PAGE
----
Adverse events

Classification and definition

An adverse event following immunization (AEFIAEFIAny untoward medical occurrence which follows immunization and which does not necessarily have a causal relationship with the usage of the vaccine. The adverse event may be any unfavourable or unintended sign, abnormal laboratory finding, symptom or disease. AEFI is used in accordance with "Definition and Application of Terms for Vaccine Pharmacovilance", a report of CIOMS/WHO, working group on Vaccine Pharmacovigilance.) is any untoward medical occurrence which follows immunization and which does not necessarily have a causal relationship with the usage of the vaccine. The adverse event may be any unfavourable or unintended sign, abnormal laboratory finding, symptom or disease. AEFIs can be related to the vaccine itself (product or quality defect-related reactions), to the vaccination process (error or stress related reactions) or can occur independently from vaccination (coincidental).

Click on the appropriate section below to read more.

Vaccine product-related reaction

An AEFI that is caused or precipitated by a vaccine due to one or more of the inherent properties of the vaccine product.

Example: extensive limb swelling following DTP vaccination, aseptic meningitis following mump vaccine.

Vaccine quality defect-related reaction

An AEFI that is caused or precipitated by a vaccine that is due to one or more quality defects of the vaccine product including its administration device as provided by the manufacturer. Quality defect is defined as any deviation of the vaccine product as manufactured from its set quality specifications.

Example: Failure by the manufacturer to completely inactivate a lot of inactivated polio vaccineInactivated polio vaccine (IPV)An inactivated (killed) polio vaccine, developed in 1955 by Dr. Jonas Salk. Unlike oral polio vaccine (OPV), a LAV vaccine, IPV must be injected to produce the desired immune response. leads to cases of paralytic polio.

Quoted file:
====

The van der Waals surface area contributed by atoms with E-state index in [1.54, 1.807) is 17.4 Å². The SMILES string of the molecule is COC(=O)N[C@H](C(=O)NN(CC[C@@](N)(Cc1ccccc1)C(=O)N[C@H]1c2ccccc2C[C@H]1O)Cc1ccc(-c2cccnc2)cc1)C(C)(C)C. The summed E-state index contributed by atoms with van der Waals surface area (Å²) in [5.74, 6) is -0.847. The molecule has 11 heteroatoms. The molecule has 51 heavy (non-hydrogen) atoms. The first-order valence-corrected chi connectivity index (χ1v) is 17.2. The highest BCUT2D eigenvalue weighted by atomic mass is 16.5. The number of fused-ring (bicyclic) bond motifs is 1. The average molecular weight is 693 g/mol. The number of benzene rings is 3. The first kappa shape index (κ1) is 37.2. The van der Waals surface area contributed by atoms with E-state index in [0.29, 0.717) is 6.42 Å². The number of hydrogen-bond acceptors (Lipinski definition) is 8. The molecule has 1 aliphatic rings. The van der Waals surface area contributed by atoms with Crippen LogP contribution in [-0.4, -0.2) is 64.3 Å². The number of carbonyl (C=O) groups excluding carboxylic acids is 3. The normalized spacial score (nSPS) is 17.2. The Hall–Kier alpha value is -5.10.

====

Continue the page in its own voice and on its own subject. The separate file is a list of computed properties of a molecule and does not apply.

Immunization error-related reaction

An AEFI that is caused by inappropriate vaccine handling, prescribing or administration and thus by its nature is preventable. Inappropriate usage is defined as the usage other than what is authorized and recommended in a given jurisdiction based on scientific evidence or expert recommendation.

Example: Transmission of infection by contaminated multidose vial.

Immunization anxiety-related reaction

An AEFI arising from anxiety about the immunization. The term “immunization anxiety-related reaction” is used to describe a range of symptoms and signs that may arise from anxiety about immunization and include vasovagal-mediated reactions, hyperventilation-mediated reactions and stress-related psychiatric reactions or disorders. The term “anxiety” does not, however, adequately cover the presentation of all these AEFI and anxiety may not manifest during such events. Thus, a new term is proposed that better describes this cause-specific AEFI, which is “immunization stress-related response (ISRR).

Example: Syncope or hyperventilation.

Coincidental event

An AEFI that is caused by something other than the vaccine product, immunization error or immunization anxiety but where a temporal association with immunization exists.

Example: A fever occurs at the time of the vaccination (temporal associationTemporal associationTwo or more events that occur around the same time. The preceding event may or may not be Two or more events that occur around the same time. The preceding event may or may not be causally related to the later one.) but is in fact caused by malariaMalariaAn infectious disease caused by a parasite (plasmodium) that is transmitted from human to human by the bite of infected female Anopheles mosquitoes. Malaria is a leading cause of morbidity and mortality in sub-Saharan Africa..

Coincidental events reflect the natural occurrence of health problems in the community with common problems being frequently reported.

Question

It is important to understand the different meanings of an adverse event following immunization (or AEFI) and an adverse vaccine reaction. Can you tell the difference? Select the right answers:

A. An adverse vaccine reaction is a vaccine-related event caused or precipitated by a vaccine when given correctly.
B. An adverse vaccine reaction can be caused by errors in the administration of the vaccine.
C. An adverse vaccine reaction can be the result of unrelated coincidence.
D. An adverse event following immunization can be due to all of the causes stated in A, B, and C.

Answer

Answers A and D are correct.

Key point

The difference between a reaction related to the vaccine and an adverse event which can have other causes should be explained to patients and parents. This ensures that they have all information they need to make an informed decision about receiving an immunization for themselves or their children.

Trusted and well-informed health care providers are best suited to provide such information. Information about the immunization(s) should be provided well ahead of the immunization visit. This gives parents the time to understand the information well and ask questions that will increase their trust.